- Assumptions in separate cell/worksheet:-This ensures that one can change them en-masse, and the linked cells(and therefore valuations will be updated)
- Currencies/Rounding:-For different investors or purposes, one may desire to vary the currency/rounding(crores or millions). That is possible at a click
- Conditional formatting:-This allows to highlight, colour or format cells which are meeting the criteria. For example, if one needs to highlight the years with negative cash flow, conditional formatting does that for you at a click.
- Extend the formula across cells:-This is probably the most time saving tool. Just use relative/fixed referencing properly, and a single formula often be dragged to fill the time periods. It is then easy to change the time period/formula without much ado.
- Data Table for Sensitivity Analysis:-Excel's feature data table allows one to present a sensitivity analysis without much computational burden.
- Writing macros for data mining:-Often, large data sets('bhav copy' etc) are freely downloadable in Excel. One can write macros to automate the daily stock screens for price, trading volume, F&O liquidity etc. Of course, brokerage houses often do this better, so this is for those investors without access to those good brokerages.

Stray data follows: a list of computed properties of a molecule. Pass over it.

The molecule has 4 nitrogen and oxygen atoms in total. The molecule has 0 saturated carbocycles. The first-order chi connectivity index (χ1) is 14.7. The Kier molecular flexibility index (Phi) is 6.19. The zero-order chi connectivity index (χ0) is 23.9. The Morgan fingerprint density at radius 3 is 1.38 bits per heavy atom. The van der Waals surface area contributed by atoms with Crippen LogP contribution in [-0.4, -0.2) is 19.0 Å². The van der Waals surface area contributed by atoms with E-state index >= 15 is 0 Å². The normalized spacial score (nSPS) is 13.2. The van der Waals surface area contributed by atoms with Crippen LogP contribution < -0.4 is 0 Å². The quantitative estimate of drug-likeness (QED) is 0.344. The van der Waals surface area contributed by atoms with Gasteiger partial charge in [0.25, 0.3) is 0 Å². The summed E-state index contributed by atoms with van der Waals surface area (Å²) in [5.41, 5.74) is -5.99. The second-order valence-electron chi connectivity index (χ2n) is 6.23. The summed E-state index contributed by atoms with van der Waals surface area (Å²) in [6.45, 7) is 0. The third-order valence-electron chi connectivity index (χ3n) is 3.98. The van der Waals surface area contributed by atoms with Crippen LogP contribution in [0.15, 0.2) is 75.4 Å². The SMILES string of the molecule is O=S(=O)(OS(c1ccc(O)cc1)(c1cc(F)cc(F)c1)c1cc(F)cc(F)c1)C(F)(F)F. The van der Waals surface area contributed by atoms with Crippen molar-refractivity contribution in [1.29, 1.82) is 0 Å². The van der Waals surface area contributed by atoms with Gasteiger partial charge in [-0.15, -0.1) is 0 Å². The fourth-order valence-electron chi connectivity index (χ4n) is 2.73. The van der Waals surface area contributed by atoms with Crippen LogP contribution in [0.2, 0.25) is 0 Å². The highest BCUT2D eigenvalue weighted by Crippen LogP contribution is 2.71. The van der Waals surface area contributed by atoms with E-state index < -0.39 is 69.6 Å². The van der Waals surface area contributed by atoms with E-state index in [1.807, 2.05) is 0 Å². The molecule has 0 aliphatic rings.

- Goal Seek/Solver:-For those wishing to find out a breakeven projection(via goal seek!) or to fill the cash flow statement consistently(via Solver), these tools remove the requirement for endless iterations. Personally, I've found this most useful to calculate implied fundamental values for market prices, and to fill the cash flow statement after income statement and balance sheet are readied.
- Cross referencing and automatic recalculations:-This ensures that cascading effect of changes are applied consistently in the calculation
- Facility for external data feed to update:-For those with CIQ feeds etc, this allows dynamic updation of valuations
Friday, September 23, 2011
Some useful excel features for fundamental valuation
The old school investing story(Graham/Buffet) would be to take up a balance sheet, calculate the breakup/minimum value at large margin of safety, and then buy the shares if trading below that price. While academically found reliable, the DCF valuation used to be too computationally cumbersome. So for those well versed at mental number crunching(I still know a few of the oldschool CAs who could whip any newbie at this) or with an army of assistants, DCF was possible. Otherwise for those with limited resources and time, this was not possible. But now, with a spreadsheet on every computer, DCF is no longer that difficult, if you know the right features/methods to configure. Below are some tips for the same